Samsung and Nouvoyance are working some tablet witchcraft to create a display that saves on three-quarters of energy consumption while providing a more dynamic color palate. We've already looked at this PenTile WQXGA display, which promises a 2560 by 1600 resolution, but let's take a closer look at the tech.
While most displays cram in more pixels for higher resolution, the PenTile display actually uses larger subpixels--the bits that compose the RGB stripe of a LCD--and even uses one pixel that is completely clear. The design allows the backlight to shine more light through. It also enables the larger sub-pixels to be more effective since fewer transistors are needed to power the display.
In a typical display, the RGB stripe design of a display panel is inefficient because the density of the pixels blocks the backlight like a curtain. Regular displays also needs more transistors to power a megapixel display; but the transistors also block part of the pixels as well.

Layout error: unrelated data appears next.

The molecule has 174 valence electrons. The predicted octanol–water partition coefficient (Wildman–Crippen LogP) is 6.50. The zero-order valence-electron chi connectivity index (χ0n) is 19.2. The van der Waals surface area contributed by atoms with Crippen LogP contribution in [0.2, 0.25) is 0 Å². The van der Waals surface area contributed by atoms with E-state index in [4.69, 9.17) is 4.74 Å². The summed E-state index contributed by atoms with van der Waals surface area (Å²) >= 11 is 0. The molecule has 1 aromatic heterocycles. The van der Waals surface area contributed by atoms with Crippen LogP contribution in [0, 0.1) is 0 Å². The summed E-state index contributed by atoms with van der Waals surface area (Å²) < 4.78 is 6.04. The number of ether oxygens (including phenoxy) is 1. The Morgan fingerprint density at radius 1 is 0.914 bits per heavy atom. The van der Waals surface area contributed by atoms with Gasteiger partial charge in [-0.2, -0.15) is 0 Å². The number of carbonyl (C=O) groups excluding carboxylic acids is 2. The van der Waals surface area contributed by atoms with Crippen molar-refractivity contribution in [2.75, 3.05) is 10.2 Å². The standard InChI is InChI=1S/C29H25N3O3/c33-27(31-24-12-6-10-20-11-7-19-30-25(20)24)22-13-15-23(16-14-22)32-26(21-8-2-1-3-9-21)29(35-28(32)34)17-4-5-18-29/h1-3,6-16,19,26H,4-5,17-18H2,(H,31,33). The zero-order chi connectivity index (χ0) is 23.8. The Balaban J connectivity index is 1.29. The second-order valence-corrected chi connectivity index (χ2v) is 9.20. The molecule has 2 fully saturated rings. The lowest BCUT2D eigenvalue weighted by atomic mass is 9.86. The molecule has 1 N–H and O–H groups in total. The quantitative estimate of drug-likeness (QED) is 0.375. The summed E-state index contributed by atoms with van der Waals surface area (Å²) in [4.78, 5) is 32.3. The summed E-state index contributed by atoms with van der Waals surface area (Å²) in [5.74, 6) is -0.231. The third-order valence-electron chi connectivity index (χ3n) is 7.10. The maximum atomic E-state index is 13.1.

You might think an LCD driven by larger subpixels, with one-out-of-every-four being completely clear, must have a resolution in the only hundreds of pixels. But PenTile looks like it has a 1600 resolution; it achieves this effect by employing a trick of using individual subpixels.
Another way the PenTile display saves energy is by not lighting up part of the screen at all. It uses image-processing algorithms to determine the brightness of a scene, and removes backlight where it is not needed. The display, in turn, saves energy and can create higher contrast images.
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This story, "Hi-res tablet display saves energy by using fewer pixels" was originally published by PCWorld.